What you need to know about using R-22 in HVAC systems
August 21, 2018
R-22 was the most popular refrigerant used in commercial and residential air conditioning units for many years because it was considered a safe and cost-efficient refrigerant choice by the HVACR industry. But as anyone in the industry knows, R-22 was phased out in the U.S. beginning in 2010 because it is ozone depleting.
Once the U.S. EPA began allocating and reducing available quantities of R-22, fear of shortages drove manufacturers, distributors and service companies to immediately stock up on as much R-22 as possible, causing price spikes. However, as time passed, and availability continued, prices have stabilized.
EPA refrigerant phase-out regulations often have complex market impacts that can cause confusion. The R-22 phase-out regulation ends new production and import of HCFC-22 as of January 1, 2020. After 2020, reclaimed R-22 can be used for service and maintenance for the life of the equipment.
The reclaim and recycling industry acted early to ensure adequate supply of R-22. Today hundreds of millions of pounds of R-22 are available in existing equipment. This will be adequate to ensure full lifetime service needs because a rooftop air conditioning unit lasts about 10 to 15 years and Trane, along with most other manufacturers, stopped producing commercial air conditioning units with R-22 in 2010. Now, eight years later, those units are expected to run for another 2 to 8 years, sustaining the supply for other equipment. Additionally, the accumulated R-22 stockpile and recycling and reclamation programs are extending availability. The bottom line is that the risk of R-22 demand exceeding supply is very low.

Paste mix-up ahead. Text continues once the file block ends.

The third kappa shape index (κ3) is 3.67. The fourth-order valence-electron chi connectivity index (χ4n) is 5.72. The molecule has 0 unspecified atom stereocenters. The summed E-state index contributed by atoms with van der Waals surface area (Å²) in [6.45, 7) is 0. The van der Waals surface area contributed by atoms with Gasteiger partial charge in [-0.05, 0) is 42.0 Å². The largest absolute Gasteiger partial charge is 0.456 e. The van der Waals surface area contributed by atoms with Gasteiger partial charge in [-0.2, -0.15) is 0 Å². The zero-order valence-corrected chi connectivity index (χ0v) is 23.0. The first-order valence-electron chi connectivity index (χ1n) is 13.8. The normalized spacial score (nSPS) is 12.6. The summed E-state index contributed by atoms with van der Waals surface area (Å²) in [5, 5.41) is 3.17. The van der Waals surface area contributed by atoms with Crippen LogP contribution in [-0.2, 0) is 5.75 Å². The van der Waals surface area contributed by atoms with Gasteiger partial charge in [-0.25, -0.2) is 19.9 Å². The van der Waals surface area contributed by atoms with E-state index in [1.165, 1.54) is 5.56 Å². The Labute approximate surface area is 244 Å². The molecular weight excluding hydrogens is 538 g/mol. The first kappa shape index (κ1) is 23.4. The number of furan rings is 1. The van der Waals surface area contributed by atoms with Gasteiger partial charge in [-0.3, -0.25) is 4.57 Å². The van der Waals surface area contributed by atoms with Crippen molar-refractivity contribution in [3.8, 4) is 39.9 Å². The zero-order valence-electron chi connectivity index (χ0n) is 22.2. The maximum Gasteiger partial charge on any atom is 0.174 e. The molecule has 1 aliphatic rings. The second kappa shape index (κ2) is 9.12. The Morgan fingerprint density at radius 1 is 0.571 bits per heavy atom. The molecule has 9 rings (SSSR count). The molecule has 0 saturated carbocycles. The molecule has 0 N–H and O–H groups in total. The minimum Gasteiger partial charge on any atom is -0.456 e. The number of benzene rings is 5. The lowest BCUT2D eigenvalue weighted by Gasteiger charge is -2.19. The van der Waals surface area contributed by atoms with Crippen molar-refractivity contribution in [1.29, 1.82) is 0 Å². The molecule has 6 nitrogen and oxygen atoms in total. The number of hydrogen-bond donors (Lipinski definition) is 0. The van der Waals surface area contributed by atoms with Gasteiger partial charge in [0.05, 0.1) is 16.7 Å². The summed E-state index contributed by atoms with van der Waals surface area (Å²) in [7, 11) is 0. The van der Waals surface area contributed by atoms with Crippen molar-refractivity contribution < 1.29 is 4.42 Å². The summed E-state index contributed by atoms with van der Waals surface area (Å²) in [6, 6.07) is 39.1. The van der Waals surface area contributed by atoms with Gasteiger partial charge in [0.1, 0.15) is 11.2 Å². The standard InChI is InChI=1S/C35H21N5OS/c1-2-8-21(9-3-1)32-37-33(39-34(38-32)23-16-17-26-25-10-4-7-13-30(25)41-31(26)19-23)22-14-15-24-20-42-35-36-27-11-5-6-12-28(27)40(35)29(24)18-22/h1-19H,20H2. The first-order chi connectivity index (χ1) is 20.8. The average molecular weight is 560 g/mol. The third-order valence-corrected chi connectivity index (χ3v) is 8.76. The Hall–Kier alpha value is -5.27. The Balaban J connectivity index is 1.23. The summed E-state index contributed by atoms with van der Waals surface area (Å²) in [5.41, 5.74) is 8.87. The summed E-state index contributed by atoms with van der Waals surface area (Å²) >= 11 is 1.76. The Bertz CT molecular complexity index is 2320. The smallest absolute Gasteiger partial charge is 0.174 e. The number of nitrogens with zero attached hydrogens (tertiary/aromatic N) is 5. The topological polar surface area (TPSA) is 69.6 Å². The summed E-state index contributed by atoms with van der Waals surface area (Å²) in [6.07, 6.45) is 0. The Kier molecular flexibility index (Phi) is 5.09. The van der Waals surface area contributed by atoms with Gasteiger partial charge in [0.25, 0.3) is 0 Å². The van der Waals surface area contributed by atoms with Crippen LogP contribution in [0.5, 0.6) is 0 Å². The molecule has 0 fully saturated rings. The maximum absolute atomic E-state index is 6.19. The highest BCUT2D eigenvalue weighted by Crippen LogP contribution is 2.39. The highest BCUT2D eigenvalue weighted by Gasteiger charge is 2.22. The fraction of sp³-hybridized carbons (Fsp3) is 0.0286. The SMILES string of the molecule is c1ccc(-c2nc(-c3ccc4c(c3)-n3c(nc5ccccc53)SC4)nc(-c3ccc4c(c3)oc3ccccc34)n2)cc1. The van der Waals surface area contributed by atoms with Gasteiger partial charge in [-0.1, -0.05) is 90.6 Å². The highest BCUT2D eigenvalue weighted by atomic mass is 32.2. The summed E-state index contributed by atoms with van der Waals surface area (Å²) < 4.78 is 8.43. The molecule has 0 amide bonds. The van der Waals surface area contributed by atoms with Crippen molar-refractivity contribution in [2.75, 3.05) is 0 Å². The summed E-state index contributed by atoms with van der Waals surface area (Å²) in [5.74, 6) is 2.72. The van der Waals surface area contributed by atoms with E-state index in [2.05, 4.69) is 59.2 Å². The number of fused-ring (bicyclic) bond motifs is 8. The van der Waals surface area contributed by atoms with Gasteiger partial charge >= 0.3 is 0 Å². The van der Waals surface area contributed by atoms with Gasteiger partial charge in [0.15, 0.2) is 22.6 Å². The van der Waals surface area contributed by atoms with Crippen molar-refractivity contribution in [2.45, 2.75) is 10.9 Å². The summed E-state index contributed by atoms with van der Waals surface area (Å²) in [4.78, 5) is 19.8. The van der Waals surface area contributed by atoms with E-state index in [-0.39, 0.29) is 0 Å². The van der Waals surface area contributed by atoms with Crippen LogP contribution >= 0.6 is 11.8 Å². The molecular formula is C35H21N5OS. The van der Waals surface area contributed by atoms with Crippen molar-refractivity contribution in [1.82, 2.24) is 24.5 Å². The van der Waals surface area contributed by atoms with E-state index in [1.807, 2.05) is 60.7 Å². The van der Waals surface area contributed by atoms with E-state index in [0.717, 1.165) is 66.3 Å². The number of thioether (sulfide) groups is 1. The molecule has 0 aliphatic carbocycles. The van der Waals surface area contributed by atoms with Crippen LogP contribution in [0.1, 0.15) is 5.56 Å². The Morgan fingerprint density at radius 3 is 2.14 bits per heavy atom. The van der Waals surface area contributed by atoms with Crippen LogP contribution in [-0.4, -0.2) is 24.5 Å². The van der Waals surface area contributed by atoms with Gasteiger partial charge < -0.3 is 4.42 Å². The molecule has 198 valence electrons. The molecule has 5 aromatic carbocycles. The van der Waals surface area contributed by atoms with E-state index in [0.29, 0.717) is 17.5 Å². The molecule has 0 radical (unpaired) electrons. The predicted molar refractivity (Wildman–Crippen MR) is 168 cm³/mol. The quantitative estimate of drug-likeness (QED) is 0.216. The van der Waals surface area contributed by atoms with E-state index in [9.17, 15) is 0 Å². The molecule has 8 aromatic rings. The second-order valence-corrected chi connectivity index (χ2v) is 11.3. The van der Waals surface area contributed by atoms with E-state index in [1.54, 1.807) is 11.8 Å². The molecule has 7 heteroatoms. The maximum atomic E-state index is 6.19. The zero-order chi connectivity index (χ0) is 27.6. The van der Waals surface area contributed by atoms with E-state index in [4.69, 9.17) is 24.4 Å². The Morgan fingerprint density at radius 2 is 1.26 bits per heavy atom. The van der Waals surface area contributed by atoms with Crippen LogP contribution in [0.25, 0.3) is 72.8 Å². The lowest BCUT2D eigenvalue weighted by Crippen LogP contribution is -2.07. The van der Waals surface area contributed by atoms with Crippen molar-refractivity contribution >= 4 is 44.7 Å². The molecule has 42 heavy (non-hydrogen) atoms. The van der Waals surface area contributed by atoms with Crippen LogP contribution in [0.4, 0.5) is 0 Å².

What should system owners do next?
Maintain your service and maintenance schedules for the expected life of the equipment. Proper maintenance helps prevent refrigerant leaks and, if a leak does happen, technicians will catch it early. Even if the price of R-22 climbs, the cost of replacing a few pounds will be relatively minor.
Owners who want to convert an R-22 system to a different refrigerant should proceed with extreme caution. Air conditioning units—Trane’s and everyone else’s—operate best with the refrigerant they were designed to use. An exact “drop-in” replacement alternative for R-22 does not exist, so changing refrigerant isn’t as simple as changing the oil in a car. It requires an engineered approach that evaluates the hardware, lubrication, refrigerant and controls to optimize performance. System efficiency losses and a voided warranty are some of the risks.
Maintaining an R-22 system for its anticipated life span is the safest way to maintain efficiency and your warranty.
Before making any decisions regarding refrigerant conversions or system upgrades, be sure to talk to someone who understands the complexities of the regulations and the pros and cons of next-generation refrigerants.